Only a very select few will agree that they found the series ‘Spartacus’ distasteful, particularly people who abhor nudity onscreen and uninhibited violence. However, very few will dish the plot of the series the same treatment for it tells the story of long-suffering and hopelessness, of freedom in chains and want, amidst plenty. (Nigerians can relate).
The splendor of the rich and the nobility was infuriatingly aggravating…you almost wanted to ... (let me just hold that thought). If you were born poor, it was your destiny. You couldn’t, shouldn’t fight it. And if you were among the servile class, the only thing that made you human were your thoughts, you couldn’t, shouldn’t feel. (I guess some Nigerians can still relate).
Nigerians have everything except the will to resist encroachment of their rightful space. The average Nigerian mindset is always “I can always climb the wall if I’ve previously been hugging it”. Hence, we all continue in fasting even when the problems do not require people on “diet”. Perception and orientation goes a long way in determining how we express ourselves or why do you think Americans are different from Arabs or Arabs from Nigerians? It lies not in the fact that Nigerians are “the happiest people on Earth” (shouldn’t God be the one to give this label? (Just saying!) But in the fact that when policies are inimical, Americans use their ‘democracy’ to get their desired results and the Arabs turn rainmakers and bring ‘Spring’ in ‘Fall’ while Nigerians hug their labels and cheer on by the sidelines.
‘Prayer is the key’ was a nice hymn I enjoyed as a kid but I think Nigerians took it too serious. But I think I glimpsed a verse that mentioned faith going along with works…maybe I’m wrong. So, I think Nigerians should ask themselves which God they’re praying to; the one who does all the laundry or the one who shines the Sun you spread your done laundry under.
As at 2010, Nigerian public officers (Legislators) were the highest paid in the world. I doubt any other country has equalled this “national” achievement presently. NASS members were earning =N=240 million annually while House of Reps members were “barely surviving” with =N=214 million annually then. Need I mention that, the first citizen of the world was going home with =N=77 million yearly… (And no, he hasn’t asked for a raise yet!). Figures drive Nigerians crazy, but all we do is rant until memory fails us. I don’t fault Nigerian Legislators for getting that much for a closer look reveals that it’s systemic. They give so much before they get in that they have to grab so much before they get out.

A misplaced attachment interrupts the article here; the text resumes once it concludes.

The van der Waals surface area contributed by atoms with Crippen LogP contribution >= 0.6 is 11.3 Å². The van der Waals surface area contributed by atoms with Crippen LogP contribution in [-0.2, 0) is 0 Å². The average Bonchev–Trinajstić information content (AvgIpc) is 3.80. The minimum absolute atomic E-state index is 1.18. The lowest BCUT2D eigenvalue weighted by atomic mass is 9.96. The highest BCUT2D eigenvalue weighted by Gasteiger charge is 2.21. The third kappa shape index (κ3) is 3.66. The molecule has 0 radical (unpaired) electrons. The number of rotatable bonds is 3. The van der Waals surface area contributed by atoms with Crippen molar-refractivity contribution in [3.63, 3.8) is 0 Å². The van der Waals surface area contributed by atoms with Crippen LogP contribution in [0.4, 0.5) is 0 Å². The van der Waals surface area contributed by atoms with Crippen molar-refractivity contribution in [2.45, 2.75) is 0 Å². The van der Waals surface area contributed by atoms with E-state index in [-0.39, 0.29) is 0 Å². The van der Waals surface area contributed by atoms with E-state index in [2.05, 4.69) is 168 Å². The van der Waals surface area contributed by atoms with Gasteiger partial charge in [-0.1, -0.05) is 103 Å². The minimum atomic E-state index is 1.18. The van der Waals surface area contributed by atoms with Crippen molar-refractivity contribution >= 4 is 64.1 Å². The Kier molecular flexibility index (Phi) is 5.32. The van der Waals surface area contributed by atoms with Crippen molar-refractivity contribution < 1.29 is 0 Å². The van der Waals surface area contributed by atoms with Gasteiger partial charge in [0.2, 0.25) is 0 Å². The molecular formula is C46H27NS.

Anti-same sex marriages, tenure elongation, deliberations on prostitution etc how do these put food on the table for the common Nigerian? I’ll answer you… (They don’t!). Matters of security lapses abound, education is fast turning to chaos, unemployment and poverty are virtually competing in intensity, and entrepreneurship is not a funny joke anymore. And we are still on gay marriages? Homeland Security’s Subcommittee on Counterterrorism and Intelligence in the US held a sitting on November 30 where they deliberated on Boko Haram…shouldn’t we pay them for legislative services too?
I’ve studied Nigerian history to a point that all the textbook factors accounting for underdevelopment (Corruption, bad leadership etc) seem not to be the problems at all and I’m close to agreeing with a friend who says ‘Nigeria is cursed’ but that would mean we need more prayers, wouldn’t it?
We can raise colossal religious structures within months yet we complain of no industries and unemployment. We can’t afford to send our children to schools we helped to build in our churches and mosques but it’s alright, “heaven” is assured when you pay tithes and give offerings, I guess. We can fast and pray and do the same thing again till vision 2020 is replaced by vision 2030 or 2040 and we would still be getting the same results (I’m not clairvoyant, at all!).
I don’t claim to have any solutions but I think a way to start would be to alter our general view/orientation and to remunerate those who would impart such knowledge the highest (Teachers) not the legislators. What good can become of a nation without an enlightened mass? (Slavery, at most).
Spartacus is a classic series any day but the lessons therein are timeless. Now, fuel subsidy removal looms and it is not surprising that ASUU strike is here again, both which will have far reaching effects on our economy, socio-political history and perseverance as a people. Based on so many variables considered (Which I can’t go into now), I’ve concluded there will not be a “Spring” in Nigeria any time soon. Therefore, I won’t be surprised if Nigerians just watch the movie again, pray and fast for a happy ending, cry when required, laugh for the most part and let amnesia do the rest…after all; it’s just a movie, isn’t it?